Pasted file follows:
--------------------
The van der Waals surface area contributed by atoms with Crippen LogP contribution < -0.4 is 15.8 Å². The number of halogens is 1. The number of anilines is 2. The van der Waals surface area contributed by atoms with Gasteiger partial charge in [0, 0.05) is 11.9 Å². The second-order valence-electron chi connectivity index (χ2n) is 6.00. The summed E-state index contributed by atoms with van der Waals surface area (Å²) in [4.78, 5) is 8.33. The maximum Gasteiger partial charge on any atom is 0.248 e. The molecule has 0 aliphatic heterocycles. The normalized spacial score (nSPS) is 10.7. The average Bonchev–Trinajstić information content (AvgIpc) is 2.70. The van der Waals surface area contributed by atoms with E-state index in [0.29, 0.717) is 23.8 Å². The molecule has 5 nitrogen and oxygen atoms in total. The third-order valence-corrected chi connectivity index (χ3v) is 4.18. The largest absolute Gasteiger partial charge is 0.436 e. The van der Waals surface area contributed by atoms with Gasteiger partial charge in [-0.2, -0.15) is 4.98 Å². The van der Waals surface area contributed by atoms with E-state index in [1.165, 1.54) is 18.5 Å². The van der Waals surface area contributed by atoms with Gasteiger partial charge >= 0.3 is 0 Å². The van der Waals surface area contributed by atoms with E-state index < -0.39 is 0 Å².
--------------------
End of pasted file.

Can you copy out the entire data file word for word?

The van der Waals surface area contributed by atoms with Crippen LogP contribution < -0.4 is 15.8 Å². The number of halogens is 1. The number of anilines is 2. The van der Waals surface area contributed by atoms with Gasteiger partial charge in [0, 0.05) is 11.9 Å². The second-order valence-electron chi connectivity index (χ2n) is 6.00. The summed E-state index contributed by atoms with van der Waals surface area (Å²) in [4.78, 5) is 8.33. The maximum Gasteiger partial charge on any atom is 0.248 e. The molecule has 0 aliphatic heterocycles. The normalized spacial score (nSPS) is 10.7. The average Bonchev–Trinajstić information content (AvgIpc) is 2.70. The van der Waals surface area contributed by atoms with E-state index in [0.29, 0.717) is 23.8 Å². The molecule has 5 nitrogen and oxygen atoms in total. The third-order valence-corrected chi connectivity index (χ3v) is 4.18. The largest absolute Gasteiger partial charge is 0.436 e. The van der Waals surface area contributed by atoms with Gasteiger partial charge in [-0.2, -0.15) is 4.98 Å². The van der Waals surface area contributed by atoms with E-state index in [1.165, 1.54) is 18.5 Å². The van der Waals surface area contributed by atoms with Gasteiger partial charge >= 0.3 is 0 Å². The van der Waals surface area contributed by atoms with E-state index < -0.39 is 0 Å².